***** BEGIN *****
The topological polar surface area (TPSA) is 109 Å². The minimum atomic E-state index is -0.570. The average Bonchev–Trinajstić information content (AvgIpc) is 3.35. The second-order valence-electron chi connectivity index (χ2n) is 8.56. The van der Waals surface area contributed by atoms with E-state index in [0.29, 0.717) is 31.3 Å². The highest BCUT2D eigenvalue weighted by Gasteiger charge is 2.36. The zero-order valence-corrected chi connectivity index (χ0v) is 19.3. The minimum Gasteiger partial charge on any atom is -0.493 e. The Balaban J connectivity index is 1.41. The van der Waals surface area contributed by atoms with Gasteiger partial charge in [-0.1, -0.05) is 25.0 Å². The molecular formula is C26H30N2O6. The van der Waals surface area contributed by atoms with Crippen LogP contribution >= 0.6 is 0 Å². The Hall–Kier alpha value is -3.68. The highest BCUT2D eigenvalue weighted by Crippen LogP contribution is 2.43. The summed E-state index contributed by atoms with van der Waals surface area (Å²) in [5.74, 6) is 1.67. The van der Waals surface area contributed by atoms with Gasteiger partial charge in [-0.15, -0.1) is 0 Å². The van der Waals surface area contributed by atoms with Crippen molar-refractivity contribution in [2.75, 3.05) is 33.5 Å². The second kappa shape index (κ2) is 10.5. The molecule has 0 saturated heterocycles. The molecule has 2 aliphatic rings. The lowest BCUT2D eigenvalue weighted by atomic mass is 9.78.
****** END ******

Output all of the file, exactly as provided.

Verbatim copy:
The topological polar surface area (TPSA) is 109 Å². The minimum atomic E-state index is -0.570. The average Bonchev–Trinajstić information content (AvgIpc) is 3.35. The second-order valence-electron chi connectivity index (χ2n) is 8.56. The van der Waals surface area contributed by atoms with E-state index in [0.29, 0.717) is 31.3 Å². The highest BCUT2D eigenvalue weighted by Gasteiger charge is 2.36. The zero-order valence-corrected chi connectivity index (χ0v) is 19.3. The minimum Gasteiger partial charge on any atom is -0.493 e. The Balaban J connectivity index is 1.41. The van der Waals surface area contributed by atoms with Gasteiger partial charge in [-0.1, -0.05) is 25.0 Å². The molecular formula is C26H30N2O6. The van der Waals surface area contributed by atoms with Crippen LogP contribution >= 0.6 is 0 Å². The Hall–Kier alpha value is -3.68. The highest BCUT2D eigenvalue weighted by Crippen LogP contribution is 2.43. The summed E-state index contributed by atoms with van der Waals surface area (Å²) in [5.74, 6) is 1.67. The van der Waals surface area contributed by atoms with Gasteiger partial charge in [-0.15, -0.1) is 0 Å². The van der Waals surface area contributed by atoms with Crippen molar-refractivity contribution in [2.75, 3.05) is 33.5 Å². The second kappa shape index (κ2) is 10.5. The molecule has 0 saturated heterocycles. The molecule has 2 aliphatic rings. The lowest BCUT2D eigenvalue weighted by atomic mass is 9.78.